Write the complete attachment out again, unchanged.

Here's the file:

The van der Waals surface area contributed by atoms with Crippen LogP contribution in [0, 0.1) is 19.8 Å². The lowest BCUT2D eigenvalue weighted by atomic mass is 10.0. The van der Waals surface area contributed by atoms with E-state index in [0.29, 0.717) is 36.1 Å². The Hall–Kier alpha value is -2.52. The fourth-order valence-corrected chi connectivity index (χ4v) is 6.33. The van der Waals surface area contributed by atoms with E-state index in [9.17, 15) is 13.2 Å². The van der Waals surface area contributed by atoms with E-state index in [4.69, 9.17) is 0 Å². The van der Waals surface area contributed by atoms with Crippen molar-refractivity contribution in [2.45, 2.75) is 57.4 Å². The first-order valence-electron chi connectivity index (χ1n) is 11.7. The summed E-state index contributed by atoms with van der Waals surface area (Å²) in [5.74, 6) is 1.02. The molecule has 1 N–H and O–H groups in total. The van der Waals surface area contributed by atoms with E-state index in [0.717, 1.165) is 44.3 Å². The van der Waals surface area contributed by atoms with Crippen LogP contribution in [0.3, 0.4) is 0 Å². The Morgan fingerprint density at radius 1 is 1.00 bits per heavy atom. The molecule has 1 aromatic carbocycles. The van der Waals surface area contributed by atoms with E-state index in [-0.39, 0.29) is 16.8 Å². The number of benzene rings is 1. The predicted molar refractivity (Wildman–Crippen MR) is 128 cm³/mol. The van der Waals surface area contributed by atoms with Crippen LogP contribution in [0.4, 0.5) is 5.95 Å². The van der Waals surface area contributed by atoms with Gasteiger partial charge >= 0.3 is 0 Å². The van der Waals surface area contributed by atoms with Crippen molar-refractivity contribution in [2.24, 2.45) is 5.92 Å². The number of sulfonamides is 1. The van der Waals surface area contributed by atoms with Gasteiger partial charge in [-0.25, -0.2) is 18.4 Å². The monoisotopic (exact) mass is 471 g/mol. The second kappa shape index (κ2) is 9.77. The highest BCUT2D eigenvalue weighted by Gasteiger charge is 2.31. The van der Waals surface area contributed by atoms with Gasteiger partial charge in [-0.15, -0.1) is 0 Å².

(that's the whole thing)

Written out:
The van der Waals surface area contributed by atoms with Crippen LogP contribution in [0, 0.1) is 19.8 Å². The lowest BCUT2D eigenvalue weighted by atomic mass is 10.0. The van der Waals surface area contributed by atoms with E-state index in [0.29, 0.717) is 36.1 Å². The Hall–Kier alpha value is -2.52. The fourth-order valence-corrected chi connectivity index (χ4v) is 6.33. The van der Waals surface area contributed by atoms with E-state index in [9.17, 15) is 13.2 Å². The van der Waals surface area contributed by atoms with E-state index in [4.69, 9.17) is 0 Å². The van der Waals surface area contributed by atoms with Crippen molar-refractivity contribution in [2.45, 2.75) is 57.4 Å². The first-order valence-electron chi connectivity index (χ1n) is 11.7. The summed E-state index contributed by atoms with van der Waals surface area (Å²) in [5.74, 6) is 1.02. The molecule has 1 N–H and O–H groups in total. The van der Waals surface area contributed by atoms with E-state index in [0.717, 1.165) is 44.3 Å². The van der Waals surface area contributed by atoms with Crippen LogP contribution in [0.3, 0.4) is 0 Å². The Morgan fingerprint density at radius 1 is 1.00 bits per heavy atom. The molecule has 1 aromatic carbocycles. The van der Waals surface area contributed by atoms with E-state index in [-0.39, 0.29) is 16.8 Å². The number of benzene rings is 1. The predicted molar refractivity (Wildman–Crippen MR) is 128 cm³/mol. The van der Waals surface area contributed by atoms with Crippen LogP contribution in [0.4, 0.5) is 5.95 Å². The van der Waals surface area contributed by atoms with Gasteiger partial charge >= 0.3 is 0 Å². The van der Waals surface area contributed by atoms with Crippen molar-refractivity contribution in [2.24, 2.45) is 5.92 Å². The number of sulfonamides is 1. The van der Waals surface area contributed by atoms with Gasteiger partial charge in [-0.25, -0.2) is 18.4 Å². The monoisotopic (exact) mass is 471 g/mol. The second kappa shape index (κ2) is 9.77. The highest BCUT2D eigenvalue weighted by Gasteiger charge is 2.31. The van der Waals surface area contributed by atoms with Gasteiger partial charge in [-0.15, -0.1) is 0 Å².